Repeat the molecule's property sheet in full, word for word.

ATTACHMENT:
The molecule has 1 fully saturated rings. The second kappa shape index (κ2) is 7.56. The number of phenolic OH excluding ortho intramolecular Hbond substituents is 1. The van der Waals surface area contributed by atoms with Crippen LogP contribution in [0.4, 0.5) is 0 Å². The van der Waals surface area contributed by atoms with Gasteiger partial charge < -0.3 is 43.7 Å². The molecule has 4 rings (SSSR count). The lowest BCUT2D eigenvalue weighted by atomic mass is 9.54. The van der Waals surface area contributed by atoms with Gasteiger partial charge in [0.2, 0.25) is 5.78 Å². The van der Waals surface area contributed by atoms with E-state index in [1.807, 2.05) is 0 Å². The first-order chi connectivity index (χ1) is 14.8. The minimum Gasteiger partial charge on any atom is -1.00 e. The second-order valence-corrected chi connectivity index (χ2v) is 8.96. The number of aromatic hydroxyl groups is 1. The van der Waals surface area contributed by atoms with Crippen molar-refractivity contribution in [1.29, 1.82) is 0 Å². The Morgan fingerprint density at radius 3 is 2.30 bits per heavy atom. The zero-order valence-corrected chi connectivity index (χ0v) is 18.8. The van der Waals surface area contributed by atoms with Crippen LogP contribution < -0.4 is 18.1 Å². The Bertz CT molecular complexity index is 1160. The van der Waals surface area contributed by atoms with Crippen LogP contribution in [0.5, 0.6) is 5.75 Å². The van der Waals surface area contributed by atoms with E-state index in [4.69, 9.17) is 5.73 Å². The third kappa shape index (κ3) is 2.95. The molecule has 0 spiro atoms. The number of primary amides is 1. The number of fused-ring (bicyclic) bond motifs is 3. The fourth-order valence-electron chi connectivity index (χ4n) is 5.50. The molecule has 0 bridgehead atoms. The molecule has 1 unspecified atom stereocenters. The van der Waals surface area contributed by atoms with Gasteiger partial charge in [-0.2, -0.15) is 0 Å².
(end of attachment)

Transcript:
The molecule has 1 fully saturated rings. The second kappa shape index (κ2) is 7.56. The number of phenolic OH excluding ortho intramolecular Hbond substituents is 1. The van der Waals surface area contributed by atoms with Crippen LogP contribution in [0.4, 0.5) is 0 Å². The van der Waals surface area contributed by atoms with Gasteiger partial charge < -0.3 is 43.7 Å². The molecule has 4 rings (SSSR count). The lowest BCUT2D eigenvalue weighted by atomic mass is 9.54. The van der Waals surface area contributed by atoms with Gasteiger partial charge in [0.2, 0.25) is 5.78 Å². The van der Waals surface area contributed by atoms with E-state index in [1.807, 2.05) is 0 Å². The first-order chi connectivity index (χ1) is 14.8. The minimum Gasteiger partial charge on any atom is -1.00 e. The second-order valence-corrected chi connectivity index (χ2v) is 8.96. The number of aromatic hydroxyl groups is 1. The van der Waals surface area contributed by atoms with Crippen molar-refractivity contribution in [1.29, 1.82) is 0 Å². The Morgan fingerprint density at radius 3 is 2.30 bits per heavy atom. The zero-order valence-corrected chi connectivity index (χ0v) is 18.8. The van der Waals surface area contributed by atoms with Crippen LogP contribution < -0.4 is 18.1 Å². The Bertz CT molecular complexity index is 1160. The van der Waals surface area contributed by atoms with Crippen LogP contribution in [0.5, 0.6) is 5.75 Å². The van der Waals surface area contributed by atoms with E-state index in [4.69, 9.17) is 5.73 Å². The third kappa shape index (κ3) is 2.95. The molecule has 0 spiro atoms. The number of primary amides is 1. The number of fused-ring (bicyclic) bond motifs is 3. The fourth-order valence-electron chi connectivity index (χ4n) is 5.50. The molecule has 0 bridgehead atoms. The molecule has 1 unspecified atom stereocenters. The van der Waals surface area contributed by atoms with Gasteiger partial charge in [-0.2, -0.15) is 0 Å².